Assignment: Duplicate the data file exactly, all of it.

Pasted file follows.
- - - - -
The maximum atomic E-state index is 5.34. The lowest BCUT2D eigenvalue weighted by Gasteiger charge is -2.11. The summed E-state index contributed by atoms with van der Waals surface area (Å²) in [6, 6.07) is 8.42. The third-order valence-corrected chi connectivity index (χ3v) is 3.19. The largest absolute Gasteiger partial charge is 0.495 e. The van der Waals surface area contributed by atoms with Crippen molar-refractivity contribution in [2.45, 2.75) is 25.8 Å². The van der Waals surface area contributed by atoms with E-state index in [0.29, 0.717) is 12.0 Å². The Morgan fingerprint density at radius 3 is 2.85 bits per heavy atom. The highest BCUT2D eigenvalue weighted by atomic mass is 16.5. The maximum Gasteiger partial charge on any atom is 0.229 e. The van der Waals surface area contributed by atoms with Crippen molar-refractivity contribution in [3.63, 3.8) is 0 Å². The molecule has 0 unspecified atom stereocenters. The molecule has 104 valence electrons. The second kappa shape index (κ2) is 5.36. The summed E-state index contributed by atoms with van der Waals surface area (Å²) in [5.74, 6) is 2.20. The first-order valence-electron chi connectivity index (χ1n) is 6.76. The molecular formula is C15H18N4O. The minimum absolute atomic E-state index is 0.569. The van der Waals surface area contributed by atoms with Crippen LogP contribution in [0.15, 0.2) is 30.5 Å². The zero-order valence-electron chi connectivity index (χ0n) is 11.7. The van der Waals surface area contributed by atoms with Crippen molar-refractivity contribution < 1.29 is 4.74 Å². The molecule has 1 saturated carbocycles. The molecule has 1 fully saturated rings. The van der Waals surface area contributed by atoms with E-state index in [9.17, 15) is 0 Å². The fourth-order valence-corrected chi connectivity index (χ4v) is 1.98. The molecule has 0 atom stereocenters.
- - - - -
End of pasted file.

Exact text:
The maximum atomic E-state index is 5.34. The lowest BCUT2D eigenvalue weighted by Gasteiger charge is -2.11. The summed E-state index contributed by atoms with van der Waals surface area (Å²) in [6, 6.07) is 8.42. The third-order valence-corrected chi connectivity index (χ3v) is 3.19. The largest absolute Gasteiger partial charge is 0.495 e. The van der Waals surface area contributed by atoms with Crippen molar-refractivity contribution in [2.45, 2.75) is 25.8 Å². The van der Waals surface area contributed by atoms with E-state index in [0.29, 0.717) is 12.0 Å². The Morgan fingerprint density at radius 3 is 2.85 bits per heavy atom. The highest BCUT2D eigenvalue weighted by atomic mass is 16.5. The maximum Gasteiger partial charge on any atom is 0.229 e. The van der Waals surface area contributed by atoms with Crippen molar-refractivity contribution in [3.63, 3.8) is 0 Å². The molecule has 0 unspecified atom stereocenters. The molecule has 104 valence electrons. The second kappa shape index (κ2) is 5.36. The summed E-state index contributed by atoms with van der Waals surface area (Å²) in [5.74, 6) is 2.20. The first-order valence-electron chi connectivity index (χ1n) is 6.76. The molecular formula is C15H18N4O. The minimum absolute atomic E-state index is 0.569. The van der Waals surface area contributed by atoms with Crippen LogP contribution in [0.15, 0.2) is 30.5 Å². The zero-order valence-electron chi connectivity index (χ0n) is 11.7. The van der Waals surface area contributed by atoms with Crippen molar-refractivity contribution < 1.29 is 4.74 Å². The molecule has 1 saturated carbocycles. The molecule has 1 fully saturated rings. The van der Waals surface area contributed by atoms with E-state index in [9.17, 15) is 0 Å². The fourth-order valence-corrected chi connectivity index (χ4v) is 1.98. The molecule has 0 atom stereocenters.